Kenya’s Energy Regulatory Commission (ERC) plans to set up a fund for the development of mini solar grids, which aims to encourage investors to generate, transmit and sell electricity to remote areas in the country at an affordable rate.
In a move to challenge power distribution company, Kenya Power, the ERC’s proposed law seeks to open the national grid, including transmissions and distribution networks, to multiple players.
The new energy Bill, which was first proposed in November 2017, proposes the licensing rival electricity distributors and retailers in a bid to open the market to all and end Kenya Power’s new monopoly status.
ERC plans to have the new energy Bill passed by next year.
Speaking on the new Bill, ERC director general Pavel Oimeke said the setting up of a fund will ensure uniform electricity tariffs for mini-grids across the country based on fair return on investment, with varying additional costs due to factors such as location being shouldered by the proposed fund.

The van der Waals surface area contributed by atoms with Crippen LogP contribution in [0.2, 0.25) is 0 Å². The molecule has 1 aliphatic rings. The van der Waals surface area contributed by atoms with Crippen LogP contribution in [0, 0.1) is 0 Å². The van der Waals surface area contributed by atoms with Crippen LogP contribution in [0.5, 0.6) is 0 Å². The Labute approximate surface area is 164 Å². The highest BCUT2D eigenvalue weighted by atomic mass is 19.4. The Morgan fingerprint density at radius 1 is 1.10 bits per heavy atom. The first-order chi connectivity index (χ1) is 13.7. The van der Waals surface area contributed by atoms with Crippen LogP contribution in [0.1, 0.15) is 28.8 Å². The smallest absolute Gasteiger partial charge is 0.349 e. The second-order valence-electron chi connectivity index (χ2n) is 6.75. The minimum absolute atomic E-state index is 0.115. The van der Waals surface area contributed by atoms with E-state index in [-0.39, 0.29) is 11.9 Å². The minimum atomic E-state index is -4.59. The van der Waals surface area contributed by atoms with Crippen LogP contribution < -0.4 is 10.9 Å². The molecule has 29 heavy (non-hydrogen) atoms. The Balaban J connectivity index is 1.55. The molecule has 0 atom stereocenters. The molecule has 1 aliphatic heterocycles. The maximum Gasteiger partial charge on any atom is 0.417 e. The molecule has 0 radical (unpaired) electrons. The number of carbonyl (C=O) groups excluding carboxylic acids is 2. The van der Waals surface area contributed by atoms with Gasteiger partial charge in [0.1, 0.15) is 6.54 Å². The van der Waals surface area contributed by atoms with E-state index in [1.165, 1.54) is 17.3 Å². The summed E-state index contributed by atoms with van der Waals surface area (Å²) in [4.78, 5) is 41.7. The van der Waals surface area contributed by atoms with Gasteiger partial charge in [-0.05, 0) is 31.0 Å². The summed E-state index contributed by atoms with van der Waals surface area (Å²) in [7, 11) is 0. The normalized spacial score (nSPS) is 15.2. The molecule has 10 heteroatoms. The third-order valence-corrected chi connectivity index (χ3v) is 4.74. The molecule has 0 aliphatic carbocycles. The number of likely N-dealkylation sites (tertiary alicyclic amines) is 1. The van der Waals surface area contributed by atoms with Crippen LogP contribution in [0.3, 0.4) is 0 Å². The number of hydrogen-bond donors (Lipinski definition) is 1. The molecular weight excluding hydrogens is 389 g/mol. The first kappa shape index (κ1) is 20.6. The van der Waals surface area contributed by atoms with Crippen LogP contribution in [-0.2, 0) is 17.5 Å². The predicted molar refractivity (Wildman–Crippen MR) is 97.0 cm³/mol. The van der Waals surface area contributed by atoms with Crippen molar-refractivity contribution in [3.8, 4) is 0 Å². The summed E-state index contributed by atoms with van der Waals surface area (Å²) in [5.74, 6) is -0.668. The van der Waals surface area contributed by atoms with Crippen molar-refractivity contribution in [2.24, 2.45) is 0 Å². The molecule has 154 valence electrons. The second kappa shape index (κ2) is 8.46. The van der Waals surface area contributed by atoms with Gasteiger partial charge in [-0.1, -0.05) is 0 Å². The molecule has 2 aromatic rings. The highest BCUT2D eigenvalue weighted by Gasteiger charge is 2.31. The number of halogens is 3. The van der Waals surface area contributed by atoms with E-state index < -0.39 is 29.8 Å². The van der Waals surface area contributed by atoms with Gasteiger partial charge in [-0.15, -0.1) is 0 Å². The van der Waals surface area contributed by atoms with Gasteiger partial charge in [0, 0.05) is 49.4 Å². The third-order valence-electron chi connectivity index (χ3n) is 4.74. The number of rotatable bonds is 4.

“The cost of a tariff for a mini-grid is quite high because you are doing generation, distribution and billing. Right now, the government is funding transmission lines through Ketraco and we have Kenya Power and REA (Rural Electrification Authority) doing distribution. So the cost that people are paying (for electricity) now is not the true cost,” he added.
The ERC will also ensure consistency from government and the ministries of energy and treasury with regards to the size and source of funds before developing a framework for implementation.
Mr Oimeke said: “For the framework for an access fund (proposed) for mini-grids, we first need to have an agreement within government on how it will be funded. Is it from you the (electricity) consumer or exchequer, so we have a uniform tariff?”
ERC currently requires firms to have a permit to operate a power plant and a tariff approval to sell electricity under sections 27 (2) and 45 of the Energy Act 2006.